Copyright: The Deep Sky Collective
An intriguing pair of interacting galaxies, M51 is the 51st entry in Charles Messier’s famous catalog. Perhaps the original spiral nebula, the large galaxy with whirlpool-like spiral structure seen nearly face-on is also cataloged as NGC 5194. Its spiral arms and dust lanes sweep in front of a companion galaxy (right), NGC 5195. Some 31 million light-years distant, within the boundaries of the well-trained constellation Canes Venatici, M51 looks faint and fuzzy to the eye in direct telescopic views. But this remarkably deep image shows off stunning details of the galaxy pair’s striking colors and extensive tidal debris. A collaboration of astro-imagers using telescopes on planet Earth combined over 10 days of exposure time to create this definitive galaxy portrait of M51. The image includes 118 hours of narrowband data that also reveals a vast glowing cloud of reddish ionized hydrogen gas discovered in the M51 system.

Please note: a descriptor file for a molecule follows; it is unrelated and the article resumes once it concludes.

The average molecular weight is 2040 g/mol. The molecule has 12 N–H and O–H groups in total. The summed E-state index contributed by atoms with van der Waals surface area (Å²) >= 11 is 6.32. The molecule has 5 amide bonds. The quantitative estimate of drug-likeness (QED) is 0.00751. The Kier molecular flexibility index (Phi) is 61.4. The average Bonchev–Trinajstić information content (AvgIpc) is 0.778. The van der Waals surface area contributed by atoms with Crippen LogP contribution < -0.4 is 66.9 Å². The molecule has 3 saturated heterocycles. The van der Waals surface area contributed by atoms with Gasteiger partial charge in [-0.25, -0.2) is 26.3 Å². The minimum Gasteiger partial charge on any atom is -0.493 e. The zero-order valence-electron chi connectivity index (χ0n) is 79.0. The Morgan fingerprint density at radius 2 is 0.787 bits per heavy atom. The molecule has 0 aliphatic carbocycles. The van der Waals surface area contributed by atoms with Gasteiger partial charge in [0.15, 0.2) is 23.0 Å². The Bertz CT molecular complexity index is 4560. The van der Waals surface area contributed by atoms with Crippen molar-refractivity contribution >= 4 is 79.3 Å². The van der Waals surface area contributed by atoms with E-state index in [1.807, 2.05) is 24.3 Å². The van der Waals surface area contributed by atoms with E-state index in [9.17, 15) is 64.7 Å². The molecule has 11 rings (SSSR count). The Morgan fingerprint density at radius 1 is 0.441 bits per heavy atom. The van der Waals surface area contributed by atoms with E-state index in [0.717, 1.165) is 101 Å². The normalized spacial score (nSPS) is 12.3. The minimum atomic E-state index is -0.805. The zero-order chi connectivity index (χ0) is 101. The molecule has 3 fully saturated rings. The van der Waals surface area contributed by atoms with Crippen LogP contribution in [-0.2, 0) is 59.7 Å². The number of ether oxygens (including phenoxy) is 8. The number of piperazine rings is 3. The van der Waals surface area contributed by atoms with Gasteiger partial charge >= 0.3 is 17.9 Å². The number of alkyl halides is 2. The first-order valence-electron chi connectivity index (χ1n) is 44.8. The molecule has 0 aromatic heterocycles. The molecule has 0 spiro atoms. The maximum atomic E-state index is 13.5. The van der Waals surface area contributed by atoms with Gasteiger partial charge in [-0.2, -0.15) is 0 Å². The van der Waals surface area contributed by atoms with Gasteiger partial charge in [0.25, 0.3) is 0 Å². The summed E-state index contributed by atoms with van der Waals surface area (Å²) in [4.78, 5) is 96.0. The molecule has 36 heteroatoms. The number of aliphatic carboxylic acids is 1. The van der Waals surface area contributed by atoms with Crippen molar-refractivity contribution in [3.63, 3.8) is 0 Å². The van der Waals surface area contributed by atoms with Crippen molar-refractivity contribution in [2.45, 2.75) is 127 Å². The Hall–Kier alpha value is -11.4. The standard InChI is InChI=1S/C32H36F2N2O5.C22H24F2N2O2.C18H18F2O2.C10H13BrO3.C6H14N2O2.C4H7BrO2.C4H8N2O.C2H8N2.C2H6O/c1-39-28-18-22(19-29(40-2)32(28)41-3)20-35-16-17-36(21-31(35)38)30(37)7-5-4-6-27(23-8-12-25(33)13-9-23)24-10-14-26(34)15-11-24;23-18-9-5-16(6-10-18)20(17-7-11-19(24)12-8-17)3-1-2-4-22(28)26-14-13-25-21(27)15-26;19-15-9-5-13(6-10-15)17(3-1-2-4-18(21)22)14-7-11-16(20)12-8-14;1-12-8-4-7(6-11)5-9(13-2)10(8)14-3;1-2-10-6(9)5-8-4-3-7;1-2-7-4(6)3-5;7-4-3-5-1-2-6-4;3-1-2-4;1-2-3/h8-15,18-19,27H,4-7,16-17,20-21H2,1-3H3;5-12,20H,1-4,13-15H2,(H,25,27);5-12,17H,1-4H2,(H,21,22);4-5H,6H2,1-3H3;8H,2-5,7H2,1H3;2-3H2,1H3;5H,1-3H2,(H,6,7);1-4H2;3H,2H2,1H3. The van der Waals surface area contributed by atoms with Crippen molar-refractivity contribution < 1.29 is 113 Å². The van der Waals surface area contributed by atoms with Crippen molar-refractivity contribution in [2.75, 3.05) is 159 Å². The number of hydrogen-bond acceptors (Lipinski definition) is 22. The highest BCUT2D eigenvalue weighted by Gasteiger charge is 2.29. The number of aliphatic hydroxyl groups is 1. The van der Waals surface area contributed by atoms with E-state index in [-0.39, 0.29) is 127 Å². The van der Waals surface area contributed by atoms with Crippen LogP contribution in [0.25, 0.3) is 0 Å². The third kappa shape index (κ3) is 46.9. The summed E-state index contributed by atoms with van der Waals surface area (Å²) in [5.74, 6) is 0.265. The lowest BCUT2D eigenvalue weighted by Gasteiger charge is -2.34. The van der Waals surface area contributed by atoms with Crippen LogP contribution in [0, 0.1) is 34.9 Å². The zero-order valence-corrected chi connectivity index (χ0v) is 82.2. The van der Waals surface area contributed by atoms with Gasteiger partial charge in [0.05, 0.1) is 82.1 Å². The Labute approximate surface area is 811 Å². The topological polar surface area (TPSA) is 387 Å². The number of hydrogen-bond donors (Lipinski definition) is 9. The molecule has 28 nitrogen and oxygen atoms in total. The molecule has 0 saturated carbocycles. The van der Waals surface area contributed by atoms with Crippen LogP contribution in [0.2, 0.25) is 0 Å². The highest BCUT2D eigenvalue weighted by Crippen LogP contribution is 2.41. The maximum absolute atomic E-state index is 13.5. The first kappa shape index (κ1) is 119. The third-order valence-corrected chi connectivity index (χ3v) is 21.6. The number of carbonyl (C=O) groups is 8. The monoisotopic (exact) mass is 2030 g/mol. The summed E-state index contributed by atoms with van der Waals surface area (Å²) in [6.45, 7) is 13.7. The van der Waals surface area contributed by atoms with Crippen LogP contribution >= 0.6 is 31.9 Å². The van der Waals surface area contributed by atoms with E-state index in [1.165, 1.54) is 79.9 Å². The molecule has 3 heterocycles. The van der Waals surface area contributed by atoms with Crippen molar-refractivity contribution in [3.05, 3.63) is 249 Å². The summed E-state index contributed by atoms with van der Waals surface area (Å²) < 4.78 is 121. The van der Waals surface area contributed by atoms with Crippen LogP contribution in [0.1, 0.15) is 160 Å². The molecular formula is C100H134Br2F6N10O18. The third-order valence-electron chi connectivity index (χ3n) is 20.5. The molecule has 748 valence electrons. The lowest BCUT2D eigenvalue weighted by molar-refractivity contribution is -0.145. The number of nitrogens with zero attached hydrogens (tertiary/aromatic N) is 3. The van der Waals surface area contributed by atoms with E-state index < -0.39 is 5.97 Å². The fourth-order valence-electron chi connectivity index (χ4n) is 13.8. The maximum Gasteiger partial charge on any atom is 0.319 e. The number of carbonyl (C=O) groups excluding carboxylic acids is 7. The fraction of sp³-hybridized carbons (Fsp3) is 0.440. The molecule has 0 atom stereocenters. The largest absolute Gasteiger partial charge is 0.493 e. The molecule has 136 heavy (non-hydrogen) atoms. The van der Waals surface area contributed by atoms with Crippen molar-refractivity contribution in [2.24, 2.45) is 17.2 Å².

Courtesy of NASA Astronomy Picture of the Day